The Ninth Circuit sidestepped another controversial issue relating to the ATS by declining to answer the question of what standard is required for aiding and abetting liability under the statute. The court agreed with the Second, Fourth, Eleventh and DC Circuits that plaintiffs may plead a theory of aiding and abetting liability under the ATS and that the standard required for such liability is determined by customary international law. See The Presbyterian Church of Sudan v. Talisman Energy, Inc., 582 F.3d 244, 258 (2d Cir. 2009); Khulumani v. Barclays Nat. Bank Ltd., 504 F.3d 254 (2d Cir. 2007); Aziz et al. v. Alcolac, Inc. et al., 1:09-cv-00869-MJG (4th Cir. Sept. 19, 2011); Sinaltrainal v. Coca-Cola Co., 578 F.3d 1252 (11th Cir. 2009); Romero v. Drummond Co., Inc., 552 F.3d 1303, 1315 (11th Cir. 2008); Aldana v. Del Monte Fresh Produce N.A., 416 F.3d 1242, 1248 (11th Cir. 2005); Doe VIII v. ExxonMobil, No. 09-7125 (D.C. Cir. July 8, 2011). But it declined to decide whether the aider and abettor must share the same purpose as the principal actor under customary international law, as the Second Circuit held in Presbyterian Church of Sudan and the Fourth Circuit held in Aziz, or merely must know about the activities of the principal actor, as the DC Circuit held in Doe III v. ExxonMobil. The Sarei court avoided having to make such a decision because the Sarei plaintiffs alleged that the higher purpose standard had been met.
The Ninth Circuit reached a number of other conclusions in Sarei that are likely to generate controversy. First, the court held that the ATS may be applied extraterritorially notwithstanding the Supreme Court's recent decision in Morrison v. Nat'l Australia Bank Ltd., 130 S. Ct. 2869 (2010), that statutes must give a clear indication of extraterritorial application. The Ninth Circuit distinguished Morrison, finding that, unlike the Securities Exchange Act, which was at issue in Morrison, the ATS provides a clear, if implicit, indication of extraterritorial applicability, given that piracy was one of the paradigmatic classes of cases recognized under the ATS when it was enacted.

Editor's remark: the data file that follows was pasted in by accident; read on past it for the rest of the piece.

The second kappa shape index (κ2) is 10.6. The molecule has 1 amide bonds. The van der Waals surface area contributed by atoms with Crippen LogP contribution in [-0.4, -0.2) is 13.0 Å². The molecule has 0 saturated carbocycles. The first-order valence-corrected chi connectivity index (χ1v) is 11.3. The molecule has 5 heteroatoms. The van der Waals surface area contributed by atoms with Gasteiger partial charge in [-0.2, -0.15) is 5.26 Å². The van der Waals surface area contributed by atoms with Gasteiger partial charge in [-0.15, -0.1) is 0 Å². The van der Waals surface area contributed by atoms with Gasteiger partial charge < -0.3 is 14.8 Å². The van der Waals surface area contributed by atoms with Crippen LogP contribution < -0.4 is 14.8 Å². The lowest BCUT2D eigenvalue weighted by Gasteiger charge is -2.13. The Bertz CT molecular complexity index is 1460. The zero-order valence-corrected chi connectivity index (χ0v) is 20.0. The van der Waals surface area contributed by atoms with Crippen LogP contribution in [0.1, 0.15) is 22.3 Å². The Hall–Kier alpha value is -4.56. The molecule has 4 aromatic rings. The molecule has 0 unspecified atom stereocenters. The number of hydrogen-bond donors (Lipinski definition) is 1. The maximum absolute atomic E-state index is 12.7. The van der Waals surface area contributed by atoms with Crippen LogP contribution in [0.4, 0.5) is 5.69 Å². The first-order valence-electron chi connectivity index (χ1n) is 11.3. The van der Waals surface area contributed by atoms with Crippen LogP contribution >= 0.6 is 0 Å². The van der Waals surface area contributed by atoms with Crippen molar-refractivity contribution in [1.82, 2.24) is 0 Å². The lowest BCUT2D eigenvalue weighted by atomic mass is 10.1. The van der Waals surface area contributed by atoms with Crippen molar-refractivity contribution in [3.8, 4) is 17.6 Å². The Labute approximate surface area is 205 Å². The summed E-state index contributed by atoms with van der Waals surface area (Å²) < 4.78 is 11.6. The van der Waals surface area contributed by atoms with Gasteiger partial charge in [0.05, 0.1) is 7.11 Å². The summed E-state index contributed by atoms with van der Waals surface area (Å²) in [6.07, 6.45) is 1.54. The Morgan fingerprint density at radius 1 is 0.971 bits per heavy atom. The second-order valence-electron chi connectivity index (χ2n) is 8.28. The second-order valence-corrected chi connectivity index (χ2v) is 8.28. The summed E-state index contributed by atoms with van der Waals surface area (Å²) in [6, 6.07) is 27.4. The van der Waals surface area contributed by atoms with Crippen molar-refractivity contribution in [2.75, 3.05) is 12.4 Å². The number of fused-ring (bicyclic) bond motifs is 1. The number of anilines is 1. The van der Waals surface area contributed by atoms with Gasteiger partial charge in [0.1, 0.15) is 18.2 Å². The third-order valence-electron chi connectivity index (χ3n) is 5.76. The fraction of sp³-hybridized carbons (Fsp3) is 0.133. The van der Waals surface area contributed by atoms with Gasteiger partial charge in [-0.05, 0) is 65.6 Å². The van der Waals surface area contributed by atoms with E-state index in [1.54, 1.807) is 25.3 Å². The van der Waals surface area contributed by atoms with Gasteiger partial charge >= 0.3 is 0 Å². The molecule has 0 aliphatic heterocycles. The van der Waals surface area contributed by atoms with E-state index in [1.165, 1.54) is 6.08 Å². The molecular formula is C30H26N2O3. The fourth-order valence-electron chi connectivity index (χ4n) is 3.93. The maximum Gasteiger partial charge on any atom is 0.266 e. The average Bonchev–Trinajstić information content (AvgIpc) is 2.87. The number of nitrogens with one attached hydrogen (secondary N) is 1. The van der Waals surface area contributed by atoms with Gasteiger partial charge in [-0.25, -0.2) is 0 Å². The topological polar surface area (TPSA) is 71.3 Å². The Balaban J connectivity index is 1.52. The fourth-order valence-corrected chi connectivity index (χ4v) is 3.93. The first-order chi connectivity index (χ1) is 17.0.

Second, the court held that US courts have jurisdiction to hear claims under the ATS because those claims "arise under" federal law for purposes of Article III of the Constitution. The court read the Supreme Court's decision in Sosa v. Alvarez-Machain, 542 U.S. 692 (2004), to permit courts to create federal common law under the ATS, first by determining whether international law norms are sufficiently specific and widely recognized to be cognizable, and then by incorporating norms that meet those criteria into federal common law.
Third, the Sarei court confirmed its earlier holding that courts may require plaintiffs to exhaust all domestic remedies overseas prior to bringing ATS cases, particularly when the "nexus" to the United States is weak and the claims do not involve matters of "universal concern."
These holdings by a very splintered Ninth Circuit muddy the ATS waters considerably and make it even more important for the Supreme Court to resolve a number of questions relating to the 220-year-old statute. By granting certiorari in Kiobel, the Supreme Court finally has positioned itself to be able to decide whether lawsuits, like that first brought against Rio Tinto in 2000 for its alleged role in genocide, war crimes, crimes against humanity and racial discrimination against residents of the island of Bougainville in Papua New Guinea, can be allowed to proceed against corporations.